Guest commentator TC Malhotra contributes from New Delhi.
Indian steelmakers plan to increase prices by about 3-5 percent by the end of September, as the Centre for Monitoring Indian Economy’s monthly report reveals that domestic steel majors are expected to hike prices even further in October.
The Centre for Monitoring Indian Economy (CMIE) “expect[s] steel companies to hike prices in October-November once industrial and infrastructure construction activity gathers pace, according to a PTI report. The CMIE noted in its monthly review that it expects finished steel prices to average 7 percent higher in 2012 than in 2010-11. However, the CMIE has sharply scaled down its growth forecast for finished steel production for the fiscal year from 12 percent down to 9.5 percent.
The CMIE is an independent economic think tank headquartered in Mumbai. It provides information solutions in the form of databases and research reports. The CMIE has built the largest database on the Indian economy and its companies.
Indian steel companies have last raised prices in May 2011 and since then, steel prices are almost stable even as the industry has seen episodes like the ban on illegal mining in Karnataka state and some price hikes in iron ore and coking coal. Market analysts believe that because of iron ore shortages, production is decreasing and rising demand by large steel markets like China can force the steelmakers to hike the prices.
Most of the leading steel makers have yet to announce the price rise, but we’ve learned that main players such as Steel Authority of India (SAIL), Tata Steel, JSW Steel and Essar Steel are likely to raise their prices. Analysts say that the companies may increase steel prices by $25-$30 per metric ton sometime in the last week of September.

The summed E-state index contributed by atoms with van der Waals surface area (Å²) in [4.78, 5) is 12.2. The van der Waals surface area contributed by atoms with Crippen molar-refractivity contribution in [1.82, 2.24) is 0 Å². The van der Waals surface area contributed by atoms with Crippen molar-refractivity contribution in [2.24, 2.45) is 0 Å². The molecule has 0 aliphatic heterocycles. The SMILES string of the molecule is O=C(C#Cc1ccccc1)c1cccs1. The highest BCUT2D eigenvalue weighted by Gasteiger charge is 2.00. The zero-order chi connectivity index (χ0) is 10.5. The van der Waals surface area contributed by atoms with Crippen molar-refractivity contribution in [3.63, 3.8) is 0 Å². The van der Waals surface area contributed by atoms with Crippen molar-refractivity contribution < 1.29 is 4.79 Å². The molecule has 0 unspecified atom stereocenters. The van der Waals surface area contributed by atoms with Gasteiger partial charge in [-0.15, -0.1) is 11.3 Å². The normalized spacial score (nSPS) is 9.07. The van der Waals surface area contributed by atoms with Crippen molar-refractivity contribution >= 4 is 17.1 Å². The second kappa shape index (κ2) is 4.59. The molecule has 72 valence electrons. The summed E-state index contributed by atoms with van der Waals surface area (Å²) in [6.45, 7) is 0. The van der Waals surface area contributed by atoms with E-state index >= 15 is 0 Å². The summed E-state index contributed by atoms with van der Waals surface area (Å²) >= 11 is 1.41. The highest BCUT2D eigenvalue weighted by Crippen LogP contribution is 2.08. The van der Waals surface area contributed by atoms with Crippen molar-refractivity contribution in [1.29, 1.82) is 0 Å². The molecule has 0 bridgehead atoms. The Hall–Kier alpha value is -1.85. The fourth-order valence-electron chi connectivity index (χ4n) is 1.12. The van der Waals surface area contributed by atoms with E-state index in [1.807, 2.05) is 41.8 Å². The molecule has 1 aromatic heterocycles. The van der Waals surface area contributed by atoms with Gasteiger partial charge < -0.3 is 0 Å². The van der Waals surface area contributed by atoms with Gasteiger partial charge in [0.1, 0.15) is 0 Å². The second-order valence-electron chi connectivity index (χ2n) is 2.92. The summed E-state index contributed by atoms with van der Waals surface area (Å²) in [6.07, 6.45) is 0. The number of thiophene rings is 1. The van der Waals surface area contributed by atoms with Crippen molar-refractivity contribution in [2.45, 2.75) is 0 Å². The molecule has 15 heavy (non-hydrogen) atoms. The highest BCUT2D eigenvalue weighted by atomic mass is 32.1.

Market observers say that proposed increased steel prices in India will affect the global steel market at this stage, but further increases in price will definitely affect the European and the US steel market.
Analysts say that the higher prices of coking coal and iron ore mining companies are charging will make steel much more expensive in the coming months. The recent ban of iron ore mining at Bellary in Karnataka state has already dampened the spirits of steel producers, because sooner or later supply shortages and higher iron ore prices will take their toll on the steel industry.
The Supreme Court of India recently banned iron ore mining in Karnataka’s Bellary, Tumkur and Chitradurga districts, following the recommendation of the Central Empowered Committee (CEC), which detected illegal iron ore mining in these districts.
All the steel companies are heavily dependent on the Bellary, Chitradurga and Tumkur districts for iron ore. The industry has already cut production due to iron ore shortages.
Coal imports are also a matter of worry for the steel mills because any rise in international coal prices will directly affect them; many steel producers currently import a large portion of their coking coal requirement.
Steel players have also invested in projects overseas to acquire mines in coal-rich countries such as Australia, Canada and Russia to secure supplies.